The order, in principle, states that the Nyanga CPF has the right to intervene as an applicant. This is a victory for and an advancement of the power of communities to hold police to account and to actively participate in how policing is carried out.
The Nyanga CPF’s application to intervene as the third applicant was heard earlier this week. Judge Boqwana’s order of today states:
“Leave to appeal as Third Applicant in the main application under Case No 3/16 is granted subject to the ratification of the decision to bring this intervention application and other ancillary decisions related thereto at a properly constituted meeting of the Applicant in compliance with Clause 10.4.4 of the Uniform Constitution for Community Police Forums and Boards in the Western Cape.
The Applicant is ordered to file an affidavit in this regard by 10 October 2016 failing which the order granting the Applicant leave to intervene in the main application as Third Applicant will lapse”
Judge Boqwana’s order means that the Nyanga CPF must reconvene an executive meeting where the Station Commander (or a representative) is present and the vote to apply to intervene must be take again. At the original meeting where the decision was taken the Station Commander was not present. In this executive meeting, consisting of 8 members including the Station Commander, the Station Commander will have a single vote in the matter.
Nyanga is an area with one of the highest crime rates in the country for categories such as murder and sexual assault. It is also severely under-resourced in terms of policing.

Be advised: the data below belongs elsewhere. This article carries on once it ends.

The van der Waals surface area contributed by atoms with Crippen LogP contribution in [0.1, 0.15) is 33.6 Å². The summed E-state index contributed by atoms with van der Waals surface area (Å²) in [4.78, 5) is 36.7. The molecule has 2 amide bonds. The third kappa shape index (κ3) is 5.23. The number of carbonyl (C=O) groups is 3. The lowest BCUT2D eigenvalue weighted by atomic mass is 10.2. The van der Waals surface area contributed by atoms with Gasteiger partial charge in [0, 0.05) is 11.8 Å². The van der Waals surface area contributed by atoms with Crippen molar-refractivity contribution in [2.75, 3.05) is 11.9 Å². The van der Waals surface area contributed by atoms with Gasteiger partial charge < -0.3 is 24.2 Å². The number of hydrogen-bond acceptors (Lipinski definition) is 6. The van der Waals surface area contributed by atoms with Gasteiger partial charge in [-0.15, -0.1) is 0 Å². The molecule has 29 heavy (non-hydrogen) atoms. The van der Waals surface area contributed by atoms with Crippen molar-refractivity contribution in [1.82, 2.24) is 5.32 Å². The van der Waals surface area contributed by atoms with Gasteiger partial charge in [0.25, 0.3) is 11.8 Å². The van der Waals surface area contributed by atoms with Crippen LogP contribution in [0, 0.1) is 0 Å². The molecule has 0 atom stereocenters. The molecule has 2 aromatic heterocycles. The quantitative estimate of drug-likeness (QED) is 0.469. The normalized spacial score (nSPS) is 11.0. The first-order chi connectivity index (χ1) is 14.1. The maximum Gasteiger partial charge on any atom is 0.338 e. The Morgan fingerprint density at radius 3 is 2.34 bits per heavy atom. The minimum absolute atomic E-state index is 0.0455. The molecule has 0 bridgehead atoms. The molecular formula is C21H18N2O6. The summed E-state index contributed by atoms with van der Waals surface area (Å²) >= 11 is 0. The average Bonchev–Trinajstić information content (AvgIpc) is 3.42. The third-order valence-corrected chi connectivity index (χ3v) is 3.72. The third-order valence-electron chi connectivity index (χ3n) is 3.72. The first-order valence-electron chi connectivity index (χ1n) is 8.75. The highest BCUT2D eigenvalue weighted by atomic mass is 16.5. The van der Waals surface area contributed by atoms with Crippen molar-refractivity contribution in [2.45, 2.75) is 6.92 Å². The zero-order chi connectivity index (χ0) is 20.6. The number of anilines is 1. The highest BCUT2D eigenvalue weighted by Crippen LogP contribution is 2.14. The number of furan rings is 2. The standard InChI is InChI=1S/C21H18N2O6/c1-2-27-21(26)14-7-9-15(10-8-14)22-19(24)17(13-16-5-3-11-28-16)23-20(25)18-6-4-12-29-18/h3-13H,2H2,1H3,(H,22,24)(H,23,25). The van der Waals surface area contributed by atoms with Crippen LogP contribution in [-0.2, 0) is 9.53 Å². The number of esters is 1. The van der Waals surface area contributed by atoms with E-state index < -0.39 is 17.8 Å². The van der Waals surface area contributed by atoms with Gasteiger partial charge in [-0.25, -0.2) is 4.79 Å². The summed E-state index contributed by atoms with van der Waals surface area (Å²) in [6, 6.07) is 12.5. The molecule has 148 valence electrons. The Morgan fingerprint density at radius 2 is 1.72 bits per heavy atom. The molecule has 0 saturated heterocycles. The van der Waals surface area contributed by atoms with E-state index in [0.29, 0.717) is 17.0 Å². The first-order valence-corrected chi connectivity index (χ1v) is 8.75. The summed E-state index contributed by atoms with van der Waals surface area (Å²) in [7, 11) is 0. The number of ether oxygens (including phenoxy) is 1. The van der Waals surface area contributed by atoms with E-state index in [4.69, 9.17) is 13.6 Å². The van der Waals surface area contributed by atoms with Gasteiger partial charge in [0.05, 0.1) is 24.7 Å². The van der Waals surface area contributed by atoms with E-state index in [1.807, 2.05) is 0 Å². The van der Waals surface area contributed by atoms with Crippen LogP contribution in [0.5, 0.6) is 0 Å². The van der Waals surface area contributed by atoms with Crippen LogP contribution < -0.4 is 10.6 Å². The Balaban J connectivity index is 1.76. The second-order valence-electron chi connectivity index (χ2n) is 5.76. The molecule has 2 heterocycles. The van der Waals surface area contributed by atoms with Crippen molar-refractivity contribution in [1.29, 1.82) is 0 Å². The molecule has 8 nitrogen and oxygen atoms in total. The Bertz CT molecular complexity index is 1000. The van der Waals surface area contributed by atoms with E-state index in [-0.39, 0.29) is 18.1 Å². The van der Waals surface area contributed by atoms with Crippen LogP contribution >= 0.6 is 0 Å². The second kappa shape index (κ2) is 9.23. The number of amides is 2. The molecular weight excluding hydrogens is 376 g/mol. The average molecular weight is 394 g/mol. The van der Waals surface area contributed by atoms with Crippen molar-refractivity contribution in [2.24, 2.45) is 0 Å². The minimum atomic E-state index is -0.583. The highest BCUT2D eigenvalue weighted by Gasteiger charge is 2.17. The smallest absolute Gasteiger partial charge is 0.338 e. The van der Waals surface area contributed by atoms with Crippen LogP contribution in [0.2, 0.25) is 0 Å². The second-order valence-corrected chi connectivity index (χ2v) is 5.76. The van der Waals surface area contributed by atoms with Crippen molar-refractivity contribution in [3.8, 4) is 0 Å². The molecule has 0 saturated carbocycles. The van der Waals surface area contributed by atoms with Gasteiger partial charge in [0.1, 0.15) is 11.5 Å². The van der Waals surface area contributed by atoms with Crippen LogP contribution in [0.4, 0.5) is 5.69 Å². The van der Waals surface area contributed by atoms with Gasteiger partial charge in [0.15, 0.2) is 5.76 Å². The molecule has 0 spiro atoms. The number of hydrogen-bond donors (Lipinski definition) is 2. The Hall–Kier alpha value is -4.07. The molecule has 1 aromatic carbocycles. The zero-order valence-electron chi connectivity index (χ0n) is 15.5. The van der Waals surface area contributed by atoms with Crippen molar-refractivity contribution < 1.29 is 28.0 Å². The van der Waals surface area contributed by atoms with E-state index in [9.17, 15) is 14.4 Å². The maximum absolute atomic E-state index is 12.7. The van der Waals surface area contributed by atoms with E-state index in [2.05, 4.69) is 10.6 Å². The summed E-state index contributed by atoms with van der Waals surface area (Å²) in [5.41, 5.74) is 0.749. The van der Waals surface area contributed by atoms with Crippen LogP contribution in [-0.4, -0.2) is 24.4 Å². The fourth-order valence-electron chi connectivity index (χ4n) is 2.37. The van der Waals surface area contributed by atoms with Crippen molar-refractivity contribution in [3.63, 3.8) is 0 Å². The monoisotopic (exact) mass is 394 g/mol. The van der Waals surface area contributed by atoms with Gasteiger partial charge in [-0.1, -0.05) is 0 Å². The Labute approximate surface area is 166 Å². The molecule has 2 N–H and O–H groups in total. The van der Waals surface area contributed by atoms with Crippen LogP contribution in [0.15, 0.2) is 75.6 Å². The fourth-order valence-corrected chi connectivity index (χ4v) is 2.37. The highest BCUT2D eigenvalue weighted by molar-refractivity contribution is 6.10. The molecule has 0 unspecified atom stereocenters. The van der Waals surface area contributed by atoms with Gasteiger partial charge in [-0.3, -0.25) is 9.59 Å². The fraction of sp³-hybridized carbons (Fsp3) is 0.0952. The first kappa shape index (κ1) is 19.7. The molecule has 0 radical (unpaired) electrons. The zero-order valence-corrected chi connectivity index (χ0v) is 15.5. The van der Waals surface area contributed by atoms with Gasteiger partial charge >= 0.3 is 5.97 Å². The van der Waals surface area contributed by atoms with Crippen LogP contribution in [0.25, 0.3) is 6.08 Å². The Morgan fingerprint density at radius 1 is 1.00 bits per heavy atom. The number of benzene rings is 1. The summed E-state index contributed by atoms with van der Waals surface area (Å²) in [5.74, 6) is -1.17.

In 2014 the Khayelitsha Commission of Inquiry found that, “Residents of the poorest areas of Cape Town that bore the brunt of apartheid are still woefully under-policed twenty years into our new democracy and are often the police stations with the highest levels of serious contact crime. This pattern needs to change as a matter of urgency”.
The Nyanga CPF, a representative of the community, is in a position to provide a court with valuable evidence about the impact of the lack of resources on safety and justice in one of the worst affected areas in South Africa.
In the main matter that the CPF has been given the right to join, the SJC and EE seek to compel the Minister and the acting National Commissioner of the SAPS to take urgent steps to:
“1. Revise its theoretical system of allocating human resources through an open, consultative process in order to ensure outcomes that are rational and non-discriminatory.
2. Make the theoretical and actual allocation of police human resources publicly available;
3. Remedy as a matter or urgency, the discriminatory allocation of resources within the Western Cape; and
4. Declare that Provincial Commissioners have the power and the obligation to deviate from the theoretical human resource allocation in order to provide a fair and equitable distribution of police resources.”
For comment please contact:
Martin Makasi (Nyanga CPF Chairperson) 084 871 3612
Chumile Sali (SJC) 071 609 3236